Let's face it: the US is not a free market economy because, despite what we say, we don't really believe in markets. Most Americans and almost all of the political, media, academic, corporate, and banking elites think that fiscal and monetary stimulus, not production and saving, is what drives our economy.

So, what would a serious America do to stop our economy from going in a terrible direction? This may seem like an academic or rhetorical question, but it's important to lay out the real steps needed to build a real economy instead of a fake one that depends on monetary or fiscal interventionism. As Dr. Mark Thornton said recently, these steps may be simple in theory, but they are way out of reach for politicians today: a wholesale adoption of laissez-faire economic doctrine by national politicians; immediate deep tax and regulatory reductions; immediate sharp reductions in government spending at every level (leaving federal spending well below federal revenue); rigorous entitlement cuts, using some combination of means testing and raising age eligibility for both Social Security and Medicare; rigorous defense spending cuts of at least 50 percent, combined with a radically reduced US military footprint overseas; cessation of new debt issuance by the US Treasury; cessation of active monetary “policy” by the Federal Reserve Bank, meaning no intervention with respect to the money supply, interest rates, or credit and debt markets (including US Treasurys); a radical reduction in the Fed’s balance sheet by letting existing Treasurys mature and roll off; an entirely hands-off approach allowing the US dollar to float freely relative to other currencies and commodities; an express policy against bailouts or subsidies of any kind to any industry or company, regardless of the severity of an economic downturn; allowing troubled industries or companies, no matter how big, to fail—through bankruptcy and asset sales; investor losses; and firing boards, management, and employees when restructuring is possible; actively encouraging business and individuals to save (through market/floating interest rates); elimination of any price ceilings or floors on prices, wages, and profits; elimination of any unemployment subsidies to individuals, along with abolition of minimum wage laws; and finally, the immediate sale of federal land and other assets to reduce debt service on the $31 trillion in Treasury obligations and to restore worldwide confidence in the US economy.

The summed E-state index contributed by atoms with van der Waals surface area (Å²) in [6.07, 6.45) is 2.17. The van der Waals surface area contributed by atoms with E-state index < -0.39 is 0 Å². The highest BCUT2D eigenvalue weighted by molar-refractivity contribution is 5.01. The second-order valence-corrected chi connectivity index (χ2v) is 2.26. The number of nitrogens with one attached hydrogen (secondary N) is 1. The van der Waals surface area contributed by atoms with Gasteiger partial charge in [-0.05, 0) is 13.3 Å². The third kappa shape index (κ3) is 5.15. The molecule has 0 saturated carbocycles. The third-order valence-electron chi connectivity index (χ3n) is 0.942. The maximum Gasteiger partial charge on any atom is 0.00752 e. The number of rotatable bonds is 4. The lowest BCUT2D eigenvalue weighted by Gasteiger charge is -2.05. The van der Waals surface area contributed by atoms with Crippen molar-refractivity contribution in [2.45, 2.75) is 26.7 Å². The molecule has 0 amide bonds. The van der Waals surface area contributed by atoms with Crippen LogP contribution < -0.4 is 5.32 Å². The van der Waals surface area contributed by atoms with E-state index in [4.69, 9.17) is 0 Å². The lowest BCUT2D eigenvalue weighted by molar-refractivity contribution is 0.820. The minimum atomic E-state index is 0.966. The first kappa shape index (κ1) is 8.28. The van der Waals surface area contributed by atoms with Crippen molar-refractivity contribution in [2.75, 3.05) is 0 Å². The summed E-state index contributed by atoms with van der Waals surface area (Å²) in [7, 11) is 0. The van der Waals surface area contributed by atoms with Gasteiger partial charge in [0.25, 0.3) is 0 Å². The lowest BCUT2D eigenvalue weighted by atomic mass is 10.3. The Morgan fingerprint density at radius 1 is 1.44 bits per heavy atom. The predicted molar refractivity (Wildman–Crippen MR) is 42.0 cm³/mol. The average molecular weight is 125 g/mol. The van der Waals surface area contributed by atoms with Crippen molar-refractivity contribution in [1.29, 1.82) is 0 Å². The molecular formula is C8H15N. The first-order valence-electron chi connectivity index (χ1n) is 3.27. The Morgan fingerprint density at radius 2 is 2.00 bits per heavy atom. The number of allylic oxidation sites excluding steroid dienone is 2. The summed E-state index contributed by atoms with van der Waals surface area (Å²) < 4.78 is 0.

This is what a real austerity plan looks like, ladies and gentlemen. The fact that these actions are politically impossible, or "no-gos," shows how much politics rules the American economy. The job that is supposed to explain why there is no such thing as a free lunch instead mostly serves the state and its bosses. But this can't be fixed by politics, and we can't get out of trouble by voting. The best way to move forward is for states and cities to try to build regional economies that are less vulnerable to Uncle Sam's wars, borrowing, spending, and devaluing.